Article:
When to go to the emergency room
We understand it can be hard to know what type of medical care you need, like whether you should go to the emergency room or wait for your doctor's office to open.
We want you to feel secure about your choice for care, which is why we've created a list of symptoms that may indicate you need to visit the emergency room:
- Back pain, when it is unbearable or accompanied by fever, numbness, weakness, confusion, slurred speech, vision loss or loss of control over bladder or bowels
- Broken bones, when the pain is severe or there is a visible deformity
- Chest pain, when it is crushing or squeezing and accompanied by other heart attack symptoms, such as shortness of breath or nausea
- Concussion, when you have lost consciousness, even briefly, or experience amnesia, vomiting, slurred speech or a seizure
- Flu, when symptoms become severe, such as having trouble breathing, vomiting uncontrollably or becoming dehydrated
- Side pain, when it is severe and occurs in the lower right stomach, side or back or is accompanied by fever, nausea, diarrhea or blood in the urine
- Stomach pain, when accompanied by a hard or tender stomach, nausea, shortness of breath, fever or irregular heartbeat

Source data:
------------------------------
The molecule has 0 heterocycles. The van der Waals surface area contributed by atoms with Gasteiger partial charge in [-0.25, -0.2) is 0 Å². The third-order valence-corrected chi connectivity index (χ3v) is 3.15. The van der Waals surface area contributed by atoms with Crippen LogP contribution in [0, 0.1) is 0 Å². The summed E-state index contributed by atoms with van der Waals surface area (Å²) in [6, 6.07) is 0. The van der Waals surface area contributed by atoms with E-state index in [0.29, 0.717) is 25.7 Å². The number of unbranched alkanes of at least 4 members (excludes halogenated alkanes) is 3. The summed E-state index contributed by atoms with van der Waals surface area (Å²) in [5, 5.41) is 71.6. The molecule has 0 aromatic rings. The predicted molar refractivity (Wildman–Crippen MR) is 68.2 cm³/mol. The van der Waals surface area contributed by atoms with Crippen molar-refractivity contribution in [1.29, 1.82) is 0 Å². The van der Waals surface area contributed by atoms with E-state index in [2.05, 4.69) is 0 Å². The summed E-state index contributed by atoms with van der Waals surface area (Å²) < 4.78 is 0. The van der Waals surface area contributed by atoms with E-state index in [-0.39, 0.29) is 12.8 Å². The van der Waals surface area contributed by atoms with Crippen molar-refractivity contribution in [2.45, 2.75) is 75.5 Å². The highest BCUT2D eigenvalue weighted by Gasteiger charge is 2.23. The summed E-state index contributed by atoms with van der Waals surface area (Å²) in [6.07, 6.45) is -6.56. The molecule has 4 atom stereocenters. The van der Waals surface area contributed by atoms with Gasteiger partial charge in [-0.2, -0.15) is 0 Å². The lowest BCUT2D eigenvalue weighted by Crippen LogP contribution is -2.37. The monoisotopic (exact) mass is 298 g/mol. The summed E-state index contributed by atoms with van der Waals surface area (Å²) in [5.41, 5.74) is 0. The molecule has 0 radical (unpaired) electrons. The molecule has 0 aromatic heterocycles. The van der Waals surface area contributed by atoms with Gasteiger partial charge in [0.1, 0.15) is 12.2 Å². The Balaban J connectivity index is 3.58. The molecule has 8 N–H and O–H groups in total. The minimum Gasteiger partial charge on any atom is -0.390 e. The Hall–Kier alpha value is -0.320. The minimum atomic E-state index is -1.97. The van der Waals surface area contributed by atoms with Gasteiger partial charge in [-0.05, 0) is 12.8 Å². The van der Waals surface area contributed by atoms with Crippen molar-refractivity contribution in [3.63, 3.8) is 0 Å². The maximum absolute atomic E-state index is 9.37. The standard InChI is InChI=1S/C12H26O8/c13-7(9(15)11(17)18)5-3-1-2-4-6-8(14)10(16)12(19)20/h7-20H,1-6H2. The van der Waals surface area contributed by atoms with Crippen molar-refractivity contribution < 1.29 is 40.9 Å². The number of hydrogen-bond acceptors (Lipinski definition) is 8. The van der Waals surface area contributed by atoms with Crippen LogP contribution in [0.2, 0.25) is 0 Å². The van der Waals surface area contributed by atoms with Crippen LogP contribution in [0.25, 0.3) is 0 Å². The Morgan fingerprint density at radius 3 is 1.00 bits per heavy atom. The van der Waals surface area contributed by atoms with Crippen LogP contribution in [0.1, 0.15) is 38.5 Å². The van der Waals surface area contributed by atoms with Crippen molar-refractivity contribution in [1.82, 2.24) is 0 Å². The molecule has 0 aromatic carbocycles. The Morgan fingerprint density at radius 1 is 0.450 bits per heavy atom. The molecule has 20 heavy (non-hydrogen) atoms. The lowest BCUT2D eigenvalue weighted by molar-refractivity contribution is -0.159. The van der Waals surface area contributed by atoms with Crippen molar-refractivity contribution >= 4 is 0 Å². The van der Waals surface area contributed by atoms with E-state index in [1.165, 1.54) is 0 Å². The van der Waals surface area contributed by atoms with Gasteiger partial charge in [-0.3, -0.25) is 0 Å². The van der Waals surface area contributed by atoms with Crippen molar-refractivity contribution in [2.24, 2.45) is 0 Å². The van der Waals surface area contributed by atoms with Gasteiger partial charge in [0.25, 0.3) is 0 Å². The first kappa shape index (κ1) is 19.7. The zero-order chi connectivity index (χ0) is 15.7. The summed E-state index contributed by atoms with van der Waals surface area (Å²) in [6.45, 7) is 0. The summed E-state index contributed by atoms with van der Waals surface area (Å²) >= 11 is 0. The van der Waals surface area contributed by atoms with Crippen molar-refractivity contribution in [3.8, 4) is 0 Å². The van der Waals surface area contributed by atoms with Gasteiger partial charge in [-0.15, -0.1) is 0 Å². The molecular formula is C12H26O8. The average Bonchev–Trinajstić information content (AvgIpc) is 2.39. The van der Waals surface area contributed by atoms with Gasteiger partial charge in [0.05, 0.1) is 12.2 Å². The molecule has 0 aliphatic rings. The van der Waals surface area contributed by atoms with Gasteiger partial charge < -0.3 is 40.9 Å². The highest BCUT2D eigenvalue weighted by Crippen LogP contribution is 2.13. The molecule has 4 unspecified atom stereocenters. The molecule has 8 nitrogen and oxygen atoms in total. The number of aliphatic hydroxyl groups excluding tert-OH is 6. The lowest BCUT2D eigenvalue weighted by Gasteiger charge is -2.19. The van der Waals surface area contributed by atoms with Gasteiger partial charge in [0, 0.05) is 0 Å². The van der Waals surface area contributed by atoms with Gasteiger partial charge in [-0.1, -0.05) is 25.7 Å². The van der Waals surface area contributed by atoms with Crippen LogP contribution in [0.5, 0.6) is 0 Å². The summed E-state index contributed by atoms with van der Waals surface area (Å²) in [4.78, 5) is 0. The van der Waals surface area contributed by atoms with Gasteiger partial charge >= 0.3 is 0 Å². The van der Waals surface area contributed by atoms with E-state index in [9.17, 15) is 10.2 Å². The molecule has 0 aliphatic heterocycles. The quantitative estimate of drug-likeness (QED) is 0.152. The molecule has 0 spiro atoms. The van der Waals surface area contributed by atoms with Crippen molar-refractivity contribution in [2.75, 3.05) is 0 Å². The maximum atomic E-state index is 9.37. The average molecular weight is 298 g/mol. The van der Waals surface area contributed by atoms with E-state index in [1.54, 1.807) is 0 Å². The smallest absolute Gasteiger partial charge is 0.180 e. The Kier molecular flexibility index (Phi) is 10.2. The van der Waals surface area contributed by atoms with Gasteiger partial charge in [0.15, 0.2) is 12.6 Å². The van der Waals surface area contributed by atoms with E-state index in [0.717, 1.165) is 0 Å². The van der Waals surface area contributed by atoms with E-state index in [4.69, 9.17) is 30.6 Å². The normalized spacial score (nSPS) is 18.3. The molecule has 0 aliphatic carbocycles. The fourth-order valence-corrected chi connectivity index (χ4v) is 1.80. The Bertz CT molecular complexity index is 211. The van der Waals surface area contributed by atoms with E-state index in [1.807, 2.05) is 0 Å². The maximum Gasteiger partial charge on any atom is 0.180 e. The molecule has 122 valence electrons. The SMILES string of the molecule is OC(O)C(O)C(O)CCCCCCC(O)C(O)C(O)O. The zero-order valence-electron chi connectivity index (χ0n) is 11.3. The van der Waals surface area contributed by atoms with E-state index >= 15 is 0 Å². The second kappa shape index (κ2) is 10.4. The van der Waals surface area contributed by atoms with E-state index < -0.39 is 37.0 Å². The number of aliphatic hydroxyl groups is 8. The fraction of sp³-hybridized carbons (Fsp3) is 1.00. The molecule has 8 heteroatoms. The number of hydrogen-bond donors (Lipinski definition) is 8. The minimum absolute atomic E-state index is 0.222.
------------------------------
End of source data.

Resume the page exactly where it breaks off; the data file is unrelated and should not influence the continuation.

- Trouble breathing, when breathing stops, is noisy or high-pitched and comes with pain in the chest or severe shortness of breath
If you are unsure if your symptoms require an emergency room visit, you can speak to a nurse 24/7 by calling our Consult-A-Nurse® team at (813) 653-1065.
What to expect at the emergency room
When you get to the emergency room, one of our triage nurses will assess your symptoms and vital signs. Next, a registration clerk will collect your insurance card (if available) and other information.
We medically screen, evaluate and stabilize all patients — whether or not they have insurance or are able to pay.
Anyone who has severe, life-threatening illnesses or injuries will be treated first. Everyone else will be treated in the order they arrive.
Before discharge, we encourage you to ask our emergency care teams any questions you have. It is also useful for you to keep all of your paperwork, discharge information and medicines or prescriptions together after you leave the emergency room.
What to bring to the emergency room
When coming to the emergency room, we recommend you bring:
- A list of medicines you currently take
- A list of known allergies
- Copies of results from recent medical tests, if available
- Personal care preferences and restrictions
- A responsible adult or phone number for someone to contact